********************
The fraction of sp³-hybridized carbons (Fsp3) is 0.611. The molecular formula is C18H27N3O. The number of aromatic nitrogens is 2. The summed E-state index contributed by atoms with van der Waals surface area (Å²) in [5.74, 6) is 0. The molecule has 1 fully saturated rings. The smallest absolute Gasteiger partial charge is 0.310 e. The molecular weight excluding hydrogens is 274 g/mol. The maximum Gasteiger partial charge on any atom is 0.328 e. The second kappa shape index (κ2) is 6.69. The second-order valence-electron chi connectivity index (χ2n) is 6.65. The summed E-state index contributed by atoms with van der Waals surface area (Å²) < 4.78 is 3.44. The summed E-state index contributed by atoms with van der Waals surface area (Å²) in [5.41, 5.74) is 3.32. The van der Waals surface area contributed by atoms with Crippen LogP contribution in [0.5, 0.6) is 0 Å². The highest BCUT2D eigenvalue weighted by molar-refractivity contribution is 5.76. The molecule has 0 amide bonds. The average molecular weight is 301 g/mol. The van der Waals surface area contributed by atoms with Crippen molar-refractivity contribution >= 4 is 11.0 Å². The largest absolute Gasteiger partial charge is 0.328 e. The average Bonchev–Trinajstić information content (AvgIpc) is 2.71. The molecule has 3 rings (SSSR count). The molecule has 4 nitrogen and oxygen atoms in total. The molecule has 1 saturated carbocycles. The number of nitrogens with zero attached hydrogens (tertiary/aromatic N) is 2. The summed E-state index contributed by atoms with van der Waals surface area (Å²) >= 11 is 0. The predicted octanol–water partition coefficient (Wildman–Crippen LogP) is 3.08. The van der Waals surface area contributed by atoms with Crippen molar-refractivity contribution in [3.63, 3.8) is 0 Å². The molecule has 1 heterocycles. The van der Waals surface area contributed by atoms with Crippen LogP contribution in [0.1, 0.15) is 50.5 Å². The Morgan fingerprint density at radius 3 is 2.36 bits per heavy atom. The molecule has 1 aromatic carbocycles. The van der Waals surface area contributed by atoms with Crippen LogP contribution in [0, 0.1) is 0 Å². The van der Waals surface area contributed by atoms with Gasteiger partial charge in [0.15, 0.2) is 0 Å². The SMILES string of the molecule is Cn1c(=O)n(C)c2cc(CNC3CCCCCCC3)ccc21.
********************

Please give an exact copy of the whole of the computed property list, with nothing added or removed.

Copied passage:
The fraction of sp³-hybridized carbons (Fsp3) is 0.611. The molecular formula is C18H27N3O. The number of aromatic nitrogens is 2. The summed E-state index contributed by atoms with van der Waals surface area (Å²) in [5.74, 6) is 0. The molecule has 1 fully saturated rings. The smallest absolute Gasteiger partial charge is 0.310 e. The molecular weight excluding hydrogens is 274 g/mol. The maximum Gasteiger partial charge on any atom is 0.328 e. The second kappa shape index (κ2) is 6.69. The second-order valence-electron chi connectivity index (χ2n) is 6.65. The summed E-state index contributed by atoms with van der Waals surface area (Å²) < 4.78 is 3.44. The summed E-state index contributed by atoms with van der Waals surface area (Å²) in [5.41, 5.74) is 3.32. The van der Waals surface area contributed by atoms with Crippen LogP contribution in [0.5, 0.6) is 0 Å². The highest BCUT2D eigenvalue weighted by molar-refractivity contribution is 5.76. The molecule has 0 amide bonds. The average molecular weight is 301 g/mol. The van der Waals surface area contributed by atoms with Crippen molar-refractivity contribution >= 4 is 11.0 Å². The largest absolute Gasteiger partial charge is 0.328 e. The average Bonchev–Trinajstić information content (AvgIpc) is 2.71. The molecule has 3 rings (SSSR count). The molecule has 4 nitrogen and oxygen atoms in total. The molecule has 1 saturated carbocycles. The number of nitrogens with zero attached hydrogens (tertiary/aromatic N) is 2. The summed E-state index contributed by atoms with van der Waals surface area (Å²) >= 11 is 0. The predicted octanol–water partition coefficient (Wildman–Crippen LogP) is 3.08. The van der Waals surface area contributed by atoms with Crippen molar-refractivity contribution in [3.63, 3.8) is 0 Å². The molecule has 1 heterocycles. The van der Waals surface area contributed by atoms with Crippen LogP contribution in [0.1, 0.15) is 50.5 Å². The Morgan fingerprint density at radius 3 is 2.36 bits per heavy atom. The molecule has 1 aromatic carbocycles. The van der Waals surface area contributed by atoms with Crippen LogP contribution in [0, 0.1) is 0 Å². The van der Waals surface area contributed by atoms with Gasteiger partial charge in [0.15, 0.2) is 0 Å². The SMILES string of the molecule is Cn1c(=O)n(C)c2cc(CNC3CCCCCCC3)ccc21.